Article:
Market factors and economic health as a whole play key roles in how we arrive at the mortgage interest rates being offered on any given day. Your personal credit profile is another important component.
Like we already covered, mortgage bonds group like loans together. One of the factors used to group loans together is borrowers’ credit scores.
In general, the higher someone’s credit score indicates a greater length of time they’ve been able to make on-time payments for their debts. From the perspective of a mortgage bond investor, this means less of a risk of default. That equates to a lower cost to borrow the funds for their loan, which results in a lower interest rate.
You might not have thought about it, but putting more money down, or bringing more equity into your refinancing transaction, signals a lower risk to lenders and investors.
That’s because your lender is contributing a lower percentage of the overall property value when they fund your loan. That reduces their risk because your equity stake is higher, and borrowers tend to be less likely to give up that equity stake they’ve paid for.
What that means in savings for you as a borrower is that you can oftentimes secure a lower interest rate if you’re able to put more money down or bring more equity to the table.
Type of Occupancy
You might not know that the type of occupancy of your property can also contribute to your interest rate. It actually does, and it’s, again, related to risk.
Borrowers are more likely to ensure a mortgage on their primary residence is paid on time during an economic hardship because that’s where they live.
If you were to hypothetically find yourself in a difficult financial spot, although it’s a difficult decision, you would likely forego paying for additional properties before you default on your main home. It’s because of that mentality that there’s a higher risk linked to financing on second homes, vacation homes, and rental properties. And with that higher risk comes higher rates compared to those offered on primary residence mortgages.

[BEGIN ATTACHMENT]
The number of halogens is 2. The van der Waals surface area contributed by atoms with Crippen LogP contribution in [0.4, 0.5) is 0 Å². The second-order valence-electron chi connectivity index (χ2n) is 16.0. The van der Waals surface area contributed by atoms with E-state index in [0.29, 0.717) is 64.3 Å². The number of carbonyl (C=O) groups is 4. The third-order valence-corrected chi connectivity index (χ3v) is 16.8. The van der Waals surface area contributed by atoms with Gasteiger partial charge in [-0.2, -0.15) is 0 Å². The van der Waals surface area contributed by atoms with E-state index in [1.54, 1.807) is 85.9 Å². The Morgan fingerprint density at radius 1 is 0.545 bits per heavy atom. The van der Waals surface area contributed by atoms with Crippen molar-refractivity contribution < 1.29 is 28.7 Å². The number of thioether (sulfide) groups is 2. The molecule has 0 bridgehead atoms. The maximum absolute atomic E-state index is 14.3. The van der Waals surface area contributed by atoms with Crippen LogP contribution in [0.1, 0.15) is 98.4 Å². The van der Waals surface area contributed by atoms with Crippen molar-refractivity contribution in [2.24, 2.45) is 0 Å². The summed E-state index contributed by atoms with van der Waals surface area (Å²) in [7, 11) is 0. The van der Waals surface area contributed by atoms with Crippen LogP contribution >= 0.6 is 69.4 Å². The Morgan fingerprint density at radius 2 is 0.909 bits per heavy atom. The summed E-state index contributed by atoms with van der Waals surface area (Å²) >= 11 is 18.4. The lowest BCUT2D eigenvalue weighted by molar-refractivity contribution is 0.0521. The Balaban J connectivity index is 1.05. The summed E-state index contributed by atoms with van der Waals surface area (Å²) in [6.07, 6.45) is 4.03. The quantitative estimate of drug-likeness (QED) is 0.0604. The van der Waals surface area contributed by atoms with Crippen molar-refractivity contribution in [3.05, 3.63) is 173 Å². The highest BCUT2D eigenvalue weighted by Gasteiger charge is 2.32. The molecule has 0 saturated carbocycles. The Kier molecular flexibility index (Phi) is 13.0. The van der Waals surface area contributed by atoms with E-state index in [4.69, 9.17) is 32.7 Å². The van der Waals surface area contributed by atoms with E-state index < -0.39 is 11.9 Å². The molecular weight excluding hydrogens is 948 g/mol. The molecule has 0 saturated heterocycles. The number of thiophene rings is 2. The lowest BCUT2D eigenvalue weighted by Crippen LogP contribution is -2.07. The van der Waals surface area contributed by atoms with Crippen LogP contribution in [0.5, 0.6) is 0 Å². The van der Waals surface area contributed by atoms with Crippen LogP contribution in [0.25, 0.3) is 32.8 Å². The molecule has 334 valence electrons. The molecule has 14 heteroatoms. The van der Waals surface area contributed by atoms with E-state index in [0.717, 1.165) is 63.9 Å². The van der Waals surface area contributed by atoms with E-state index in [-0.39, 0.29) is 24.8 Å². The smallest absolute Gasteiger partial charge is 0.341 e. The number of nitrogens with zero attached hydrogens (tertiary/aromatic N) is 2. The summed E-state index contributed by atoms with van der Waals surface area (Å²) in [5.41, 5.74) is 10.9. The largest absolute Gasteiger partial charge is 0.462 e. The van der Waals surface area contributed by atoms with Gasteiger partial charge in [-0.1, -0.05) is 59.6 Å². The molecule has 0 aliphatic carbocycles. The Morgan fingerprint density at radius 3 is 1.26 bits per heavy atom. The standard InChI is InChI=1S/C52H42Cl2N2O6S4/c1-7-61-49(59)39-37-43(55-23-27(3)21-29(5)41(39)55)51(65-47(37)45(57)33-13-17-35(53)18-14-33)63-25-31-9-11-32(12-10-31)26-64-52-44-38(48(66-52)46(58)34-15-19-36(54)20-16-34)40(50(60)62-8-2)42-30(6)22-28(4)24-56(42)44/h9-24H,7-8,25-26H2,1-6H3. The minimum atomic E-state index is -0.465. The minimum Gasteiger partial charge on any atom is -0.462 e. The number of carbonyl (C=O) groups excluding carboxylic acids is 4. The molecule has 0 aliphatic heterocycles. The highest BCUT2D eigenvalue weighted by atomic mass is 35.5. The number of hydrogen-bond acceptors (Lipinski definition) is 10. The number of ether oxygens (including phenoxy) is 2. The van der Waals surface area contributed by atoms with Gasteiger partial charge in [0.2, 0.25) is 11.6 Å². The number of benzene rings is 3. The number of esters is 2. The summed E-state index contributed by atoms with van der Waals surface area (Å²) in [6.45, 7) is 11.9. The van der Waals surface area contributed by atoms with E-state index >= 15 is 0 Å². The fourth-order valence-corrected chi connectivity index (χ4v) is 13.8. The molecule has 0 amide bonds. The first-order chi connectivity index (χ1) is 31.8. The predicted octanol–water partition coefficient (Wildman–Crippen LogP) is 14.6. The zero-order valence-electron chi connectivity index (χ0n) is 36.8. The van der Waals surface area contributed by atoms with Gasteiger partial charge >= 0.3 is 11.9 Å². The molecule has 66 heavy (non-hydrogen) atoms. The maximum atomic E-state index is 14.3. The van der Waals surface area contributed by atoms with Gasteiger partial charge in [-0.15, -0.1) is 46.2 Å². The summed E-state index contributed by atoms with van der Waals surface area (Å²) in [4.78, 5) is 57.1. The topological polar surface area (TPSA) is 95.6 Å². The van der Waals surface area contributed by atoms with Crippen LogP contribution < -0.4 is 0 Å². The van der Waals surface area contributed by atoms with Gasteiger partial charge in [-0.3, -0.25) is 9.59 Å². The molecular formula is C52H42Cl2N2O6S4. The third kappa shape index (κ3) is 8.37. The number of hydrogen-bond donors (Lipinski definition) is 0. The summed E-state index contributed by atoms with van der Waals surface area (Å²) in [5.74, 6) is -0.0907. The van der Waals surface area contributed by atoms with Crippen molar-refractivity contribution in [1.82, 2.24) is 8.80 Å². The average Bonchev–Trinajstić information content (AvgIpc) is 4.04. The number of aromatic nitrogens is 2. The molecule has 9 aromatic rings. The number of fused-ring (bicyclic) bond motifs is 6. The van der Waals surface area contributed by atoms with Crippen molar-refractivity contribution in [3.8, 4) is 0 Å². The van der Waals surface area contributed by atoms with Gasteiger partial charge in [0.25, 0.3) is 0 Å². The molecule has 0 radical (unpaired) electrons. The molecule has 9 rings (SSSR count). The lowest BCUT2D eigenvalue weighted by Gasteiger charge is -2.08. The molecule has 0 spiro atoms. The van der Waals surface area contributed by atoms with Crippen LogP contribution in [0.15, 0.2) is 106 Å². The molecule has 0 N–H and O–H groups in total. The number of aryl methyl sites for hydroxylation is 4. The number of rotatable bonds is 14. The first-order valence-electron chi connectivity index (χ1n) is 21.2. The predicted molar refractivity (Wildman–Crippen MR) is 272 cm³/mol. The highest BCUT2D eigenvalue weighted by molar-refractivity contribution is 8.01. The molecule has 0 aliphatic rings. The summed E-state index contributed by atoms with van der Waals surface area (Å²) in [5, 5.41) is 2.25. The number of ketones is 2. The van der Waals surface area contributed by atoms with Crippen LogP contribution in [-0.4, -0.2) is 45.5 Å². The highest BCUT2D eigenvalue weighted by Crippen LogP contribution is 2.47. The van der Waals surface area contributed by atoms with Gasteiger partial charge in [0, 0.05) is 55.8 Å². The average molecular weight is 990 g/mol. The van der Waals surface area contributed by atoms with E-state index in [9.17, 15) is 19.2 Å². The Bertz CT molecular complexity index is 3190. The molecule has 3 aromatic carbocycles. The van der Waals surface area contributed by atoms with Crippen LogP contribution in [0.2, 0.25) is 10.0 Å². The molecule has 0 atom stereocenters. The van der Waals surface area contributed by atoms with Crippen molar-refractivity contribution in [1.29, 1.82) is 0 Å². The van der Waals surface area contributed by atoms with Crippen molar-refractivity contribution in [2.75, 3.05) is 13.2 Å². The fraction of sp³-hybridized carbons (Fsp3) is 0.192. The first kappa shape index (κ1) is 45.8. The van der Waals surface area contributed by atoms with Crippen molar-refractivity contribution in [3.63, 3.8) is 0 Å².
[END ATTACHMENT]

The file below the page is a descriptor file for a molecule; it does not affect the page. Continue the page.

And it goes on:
How the Type of Loan Program Impacts Your Rate
Each loan program comes with its own set of requirements, and that feeds into how likely it is to get investors to purchase mortgage bonds with that type of loan. That’s one way that the loan program you finance with can impact your interest rate.
But even the term of the loan can have an impact, too. If you opt for a 15-year mortgage, for example, investors recoup their funds sooner than a comparable 30-year loan. That shorter term is rewarded by way of lower interest rates.
Without an understanding of how the economy and financial markets contribute to mortgage interest rates, it can seem arbitrary and overwhelming. Now, you’re equipped with a basic understanding of the factors that make up the interest rates you’re offered when you apply.
There’s still a lot to consider before choosing a loan program, though. Connect with our team to discuss your homeownership goals, personal financial situation, and future plans. We will help find the right home financing options for you.
The included content is intended for informational purposes only and should not be relied upon as professional advice. Additional terms and conditions apply. Not all applicants will qualify. Consult with a finance professional for tax advice or a mortgage professional to address your mortgage questions or concerns. This is an advertisement. Prepared 07/07/2022.